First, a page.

APNU+AFC labels PSC a PPP “stooge”; calls for elections audit, not mere recount

Last Updated on Wednesday, 8 April 2020, 22:45 by Writer

APNU Chairman, David Granger and AFC Leader, Khemraj Ramjattan sign the revised political agreement between their two political organisations.

A Partnership for National Unity+Alliance For Change (APNU+AFC) has labelled the Private Sector Commission (PSC) a “stooge” of the People’s Progressive Party (PPP) for insisting that a national recount would be a waste of time.

This simplistic posture of the PSC, not only abrogates the transparency they claim to seek, but has removed the veil of neutrality in which it ought to be cloaked and incontrovertibly identifies that entity as a mere stooge of the Opposition PPP/C,” the coalition said in a statement issued Tuesday night.

The coalition said the PSC’s “obvious” political bias does not allow that business organisation to knowledge that there were discrepancies in other Districts, which led to the APNU+AFC asking for a recount in Districts 3 and 6, both PPP/C strongholds, amongst others which was refused by Returning Officers.

The incumbent coalition also called for an “audit” instead of merely a recount of the ballots cast at the March 2, 2020 general elections. “The Coalition awaits GECOM’s direction on the conduct of the recount which we hope will include an audit of the contents of each ballot box,” the coalition said. The last time an election audit was conducted was in 1998 by Trinidadian jurist and diplomat, Ulric Cross, under the auspices of the Caribbean Community (CARICOM).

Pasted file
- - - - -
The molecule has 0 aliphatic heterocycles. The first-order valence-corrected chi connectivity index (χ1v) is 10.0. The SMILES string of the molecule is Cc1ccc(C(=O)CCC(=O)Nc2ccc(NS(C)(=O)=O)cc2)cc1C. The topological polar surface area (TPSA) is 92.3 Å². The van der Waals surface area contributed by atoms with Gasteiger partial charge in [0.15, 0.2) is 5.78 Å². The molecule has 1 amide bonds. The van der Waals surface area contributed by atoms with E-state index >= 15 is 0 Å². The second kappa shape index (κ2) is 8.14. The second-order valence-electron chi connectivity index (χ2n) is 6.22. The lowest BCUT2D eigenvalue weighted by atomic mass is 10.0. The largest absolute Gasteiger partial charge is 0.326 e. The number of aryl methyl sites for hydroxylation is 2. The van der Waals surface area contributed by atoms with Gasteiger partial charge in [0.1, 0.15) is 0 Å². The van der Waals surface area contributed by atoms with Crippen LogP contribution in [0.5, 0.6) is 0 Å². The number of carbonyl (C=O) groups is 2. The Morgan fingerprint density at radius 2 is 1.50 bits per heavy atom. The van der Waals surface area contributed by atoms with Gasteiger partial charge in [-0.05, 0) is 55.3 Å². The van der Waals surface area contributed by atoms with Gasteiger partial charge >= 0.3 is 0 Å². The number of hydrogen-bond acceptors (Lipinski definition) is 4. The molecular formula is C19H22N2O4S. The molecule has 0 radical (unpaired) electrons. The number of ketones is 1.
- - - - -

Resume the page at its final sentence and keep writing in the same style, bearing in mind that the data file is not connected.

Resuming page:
APNU+AFC hoped the audit would consider the current prevailing circumstances in which the country is engulfed, including the COVID-19 pandemic. There has been no declared winner more than one month after the March 2 polls and already five persons have died from the coronavirus.

Pro-coalition Elections Commissioner, Vincent Alexander has already floated the idea of whether the recount should merely be a counting of ballots or an audit. The seven-member commission is Wednesday expected to receive a recount plan from the Chief Elections Officer, Keith Lowenfield.

The Commission hopes that CARICOM will dispatch a team of scrutineers to validate the count.

Guyanese-American businessman, Wesley Kirton, has since questioned PSC Chairman, Gerry Gouveia to justify his opposition to a recount. “To dismiss a national recount as merely a waste of time is reckless. As much as I request an explanation, I firmly believe that there can be justifiable reason not to have a national recount,” said Kirton. But Gouveia suggested that he agreed that a national recount is required and the PSC’s position is “not a one-man show” and reflects the organisation’s position.

Expressing “great consternation” at the PSC’s utterances about the planned national recount, APNU+AFC cited the business organisation for “absolute hypocrisy” in not backing a recount to the benefit of all Guyanese. “The PSC has demonstrated in no small measure, their contempt for and underestimation of the intelligence of the Guyanese people, who understand that a total recount is the only true measure of complete transparency,” the coalition said.

The coalition reiterated that it was confident of victory. The PPPC, backed by a release of its Statements of Poll, has also claimed it won.

President David Granger, and PPP General Secretary and Opposition Leader Bharrat Jagdeo last month agreed to a national recount, but that plan was scuttled by legal action which eventually saw the Guyana Court of Appeal ruling on Sunday that GECOM could not cede responsibility for the conduct, management and supervision of elections to anyone else.